Zachary Scott plays a deadly criminal mastermind operating in '50s England in the engrossing film THE COUNTERFEIT PLAN (1957), just released by the Warner Archive.
THE COUNTERFEIT PLAN has a stylish opening credits sequence, with titles appearing on a counterfeit press, followed by a slam-bang action sequence. Convicted murderer Max Brant (Scott) is being transported by French police when the car is waylaid; Brant is rescued by his confederates and quickly flown to England in a small private plane.
The plane lands at an estate owned by Max's former colleague, Louie Bernard (Mervyn Johns). Louie, a master engraver, has retired from criminal activities and lives a respectable life; his daughter Carole (Peggie Castle) has no idea of her father's unsavory past.
THE COUNTERFEIT PLAN is very much in the style of "Hammer Noir" films such as TERROR STREET (1953) or Scott's previous film WINGS OF DANGER (1953), being a crime film shot in England with a pair of American leads and an otherwise British cast.
The film is almost a crime procedural, showing the detailed planning of the massive counterfeit operation, which is punctuated by occasional moments of violence. Late in the film the focus shifts as bankers begin noticing unusual quantities of five pound notes deposited by merchants and a police operation is put into motion.
I enjoyed this film very much and recommend it to anyone who enjoys '50s British crime films as much as I do. While I prefer Scott in his periodic "good guy" roles, he excelled at sleaze, and indeed, this may be the darkest character I've seen him portray yet. He's an unrepentant killer who cares about nothing but stealing a whole lot of money -- and maybe trying to force himself on Carole.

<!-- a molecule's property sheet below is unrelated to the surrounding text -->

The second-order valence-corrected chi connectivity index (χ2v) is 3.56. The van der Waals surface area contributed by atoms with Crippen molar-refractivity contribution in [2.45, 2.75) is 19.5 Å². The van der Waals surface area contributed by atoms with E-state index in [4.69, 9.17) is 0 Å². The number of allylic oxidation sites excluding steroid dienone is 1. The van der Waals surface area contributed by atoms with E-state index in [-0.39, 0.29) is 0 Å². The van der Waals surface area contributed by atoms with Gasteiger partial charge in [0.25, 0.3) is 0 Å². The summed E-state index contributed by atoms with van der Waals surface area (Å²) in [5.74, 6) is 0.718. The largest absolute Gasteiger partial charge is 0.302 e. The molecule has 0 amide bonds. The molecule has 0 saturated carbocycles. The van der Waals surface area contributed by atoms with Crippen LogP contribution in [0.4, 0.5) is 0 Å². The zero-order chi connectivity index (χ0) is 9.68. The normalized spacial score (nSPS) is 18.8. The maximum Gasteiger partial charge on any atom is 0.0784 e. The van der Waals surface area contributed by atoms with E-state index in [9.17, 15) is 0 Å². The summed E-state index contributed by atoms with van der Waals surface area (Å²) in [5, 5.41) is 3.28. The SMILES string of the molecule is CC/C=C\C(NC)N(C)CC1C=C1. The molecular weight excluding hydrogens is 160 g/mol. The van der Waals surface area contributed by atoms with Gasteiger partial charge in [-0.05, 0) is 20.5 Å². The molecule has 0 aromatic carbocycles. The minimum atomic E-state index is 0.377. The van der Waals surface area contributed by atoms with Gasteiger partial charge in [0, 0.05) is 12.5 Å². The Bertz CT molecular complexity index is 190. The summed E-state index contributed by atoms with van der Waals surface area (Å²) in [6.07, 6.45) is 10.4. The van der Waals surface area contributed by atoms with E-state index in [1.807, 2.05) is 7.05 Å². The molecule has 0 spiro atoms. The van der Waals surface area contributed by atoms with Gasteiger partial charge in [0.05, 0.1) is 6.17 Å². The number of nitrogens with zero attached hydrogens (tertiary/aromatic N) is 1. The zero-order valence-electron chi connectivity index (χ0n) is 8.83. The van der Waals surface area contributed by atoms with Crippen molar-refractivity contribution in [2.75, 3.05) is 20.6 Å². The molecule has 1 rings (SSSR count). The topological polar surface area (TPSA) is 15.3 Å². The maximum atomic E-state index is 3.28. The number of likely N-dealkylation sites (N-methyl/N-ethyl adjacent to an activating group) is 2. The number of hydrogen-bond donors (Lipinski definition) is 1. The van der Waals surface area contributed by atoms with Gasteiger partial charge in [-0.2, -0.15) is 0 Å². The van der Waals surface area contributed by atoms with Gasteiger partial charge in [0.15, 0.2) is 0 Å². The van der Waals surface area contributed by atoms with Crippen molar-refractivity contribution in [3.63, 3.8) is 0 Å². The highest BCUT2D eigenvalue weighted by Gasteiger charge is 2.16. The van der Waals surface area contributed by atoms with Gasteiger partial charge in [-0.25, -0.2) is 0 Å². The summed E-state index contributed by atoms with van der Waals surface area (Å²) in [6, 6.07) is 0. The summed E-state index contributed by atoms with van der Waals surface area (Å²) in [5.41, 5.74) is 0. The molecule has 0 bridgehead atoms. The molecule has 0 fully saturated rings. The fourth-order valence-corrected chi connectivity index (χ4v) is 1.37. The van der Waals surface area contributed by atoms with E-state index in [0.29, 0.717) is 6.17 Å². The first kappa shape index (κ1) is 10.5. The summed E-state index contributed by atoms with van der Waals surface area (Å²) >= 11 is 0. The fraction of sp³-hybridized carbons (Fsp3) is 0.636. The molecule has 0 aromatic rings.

I always like seeing Peggie Castle turn up in a film, and she does a nice job as a woman caught in a nightmare, with escape attempts thwarted while she attempts to keep her father and boyfriend alive. The fact that she's a talented artist and her father's hands aren't as steady as they used to be puts her in a very difficult situation, as Brant forces her to take over the engraving job from her father.
As a side note, while Scott's character could have been from anywhere and his American accent was not an issue, Castle's lack of a British accent was never addressed.
This 80-minute film was written by James Eastwood and directed by Montgomery Tully (TERROR STREET). The supporting cast includes Sydney Tafler, Eric Pohlmann, Lee Patterson, John Welsh, and Chili Bouchier. Watch for Bernard Fox as a police sergeant -- he is better known to classic TV fans as Dr. Bombay from BEWITCHED.
The Warner Archive DVD shows off the nice black and white widescreen print, filmed by Phil Grindrod. There are no extras.
Thanks to the Warner Archive for providing a review copy of this DVD. Warner Archive releases are MOD (manufactured on demand) and may be ordered at the Warner Archive website.